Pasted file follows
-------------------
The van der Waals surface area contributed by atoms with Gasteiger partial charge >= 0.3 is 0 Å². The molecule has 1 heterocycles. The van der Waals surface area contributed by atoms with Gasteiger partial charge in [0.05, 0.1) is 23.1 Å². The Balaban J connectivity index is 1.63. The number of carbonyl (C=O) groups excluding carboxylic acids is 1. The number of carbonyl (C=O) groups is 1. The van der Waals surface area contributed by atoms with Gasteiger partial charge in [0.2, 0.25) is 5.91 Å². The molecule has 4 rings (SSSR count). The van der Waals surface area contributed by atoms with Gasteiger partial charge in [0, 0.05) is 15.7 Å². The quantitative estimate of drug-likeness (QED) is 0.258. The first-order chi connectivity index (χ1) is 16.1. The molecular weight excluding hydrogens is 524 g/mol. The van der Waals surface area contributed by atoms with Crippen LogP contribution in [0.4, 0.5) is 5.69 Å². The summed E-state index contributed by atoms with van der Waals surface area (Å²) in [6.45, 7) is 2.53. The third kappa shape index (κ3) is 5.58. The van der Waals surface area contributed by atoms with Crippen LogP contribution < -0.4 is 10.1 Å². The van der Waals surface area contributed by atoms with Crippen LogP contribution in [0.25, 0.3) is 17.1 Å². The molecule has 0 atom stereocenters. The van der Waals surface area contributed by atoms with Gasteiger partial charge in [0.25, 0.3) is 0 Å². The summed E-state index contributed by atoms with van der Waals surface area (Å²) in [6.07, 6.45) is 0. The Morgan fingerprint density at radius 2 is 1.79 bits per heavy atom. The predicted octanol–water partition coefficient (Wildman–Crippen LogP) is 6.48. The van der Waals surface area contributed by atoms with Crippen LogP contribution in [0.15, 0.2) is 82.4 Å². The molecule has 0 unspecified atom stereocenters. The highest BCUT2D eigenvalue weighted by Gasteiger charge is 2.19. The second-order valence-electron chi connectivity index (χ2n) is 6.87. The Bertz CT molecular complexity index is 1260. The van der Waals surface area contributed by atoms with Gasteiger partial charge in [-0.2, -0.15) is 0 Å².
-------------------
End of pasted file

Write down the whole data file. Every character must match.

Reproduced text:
The van der Waals surface area contributed by atoms with Gasteiger partial charge >= 0.3 is 0 Å². The molecule has 1 heterocycles. The van der Waals surface area contributed by atoms with Gasteiger partial charge in [0.05, 0.1) is 23.1 Å². The Balaban J connectivity index is 1.63. The number of carbonyl (C=O) groups excluding carboxylic acids is 1. The number of carbonyl (C=O) groups is 1. The van der Waals surface area contributed by atoms with Gasteiger partial charge in [0.2, 0.25) is 5.91 Å². The molecule has 4 rings (SSSR count). The van der Waals surface area contributed by atoms with Gasteiger partial charge in [0, 0.05) is 15.7 Å². The quantitative estimate of drug-likeness (QED) is 0.258. The first-order chi connectivity index (χ1) is 16.1. The molecular weight excluding hydrogens is 524 g/mol. The van der Waals surface area contributed by atoms with Crippen LogP contribution in [0.4, 0.5) is 5.69 Å². The summed E-state index contributed by atoms with van der Waals surface area (Å²) in [6.45, 7) is 2.53. The third kappa shape index (κ3) is 5.58. The van der Waals surface area contributed by atoms with Crippen LogP contribution < -0.4 is 10.1 Å². The van der Waals surface area contributed by atoms with Crippen LogP contribution in [0.25, 0.3) is 17.1 Å². The molecule has 0 atom stereocenters. The van der Waals surface area contributed by atoms with Gasteiger partial charge in [0.25, 0.3) is 0 Å². The summed E-state index contributed by atoms with van der Waals surface area (Å²) in [6.07, 6.45) is 0. The Morgan fingerprint density at radius 2 is 1.79 bits per heavy atom. The predicted octanol–water partition coefficient (Wildman–Crippen LogP) is 6.48. The van der Waals surface area contributed by atoms with Crippen LogP contribution in [0.15, 0.2) is 82.4 Å². The molecule has 0 unspecified atom stereocenters. The highest BCUT2D eigenvalue weighted by Gasteiger charge is 2.19. The second-order valence-electron chi connectivity index (χ2n) is 6.87. The Bertz CT molecular complexity index is 1260. The van der Waals surface area contributed by atoms with Gasteiger partial charge in [-0.2, -0.15) is 0 Å².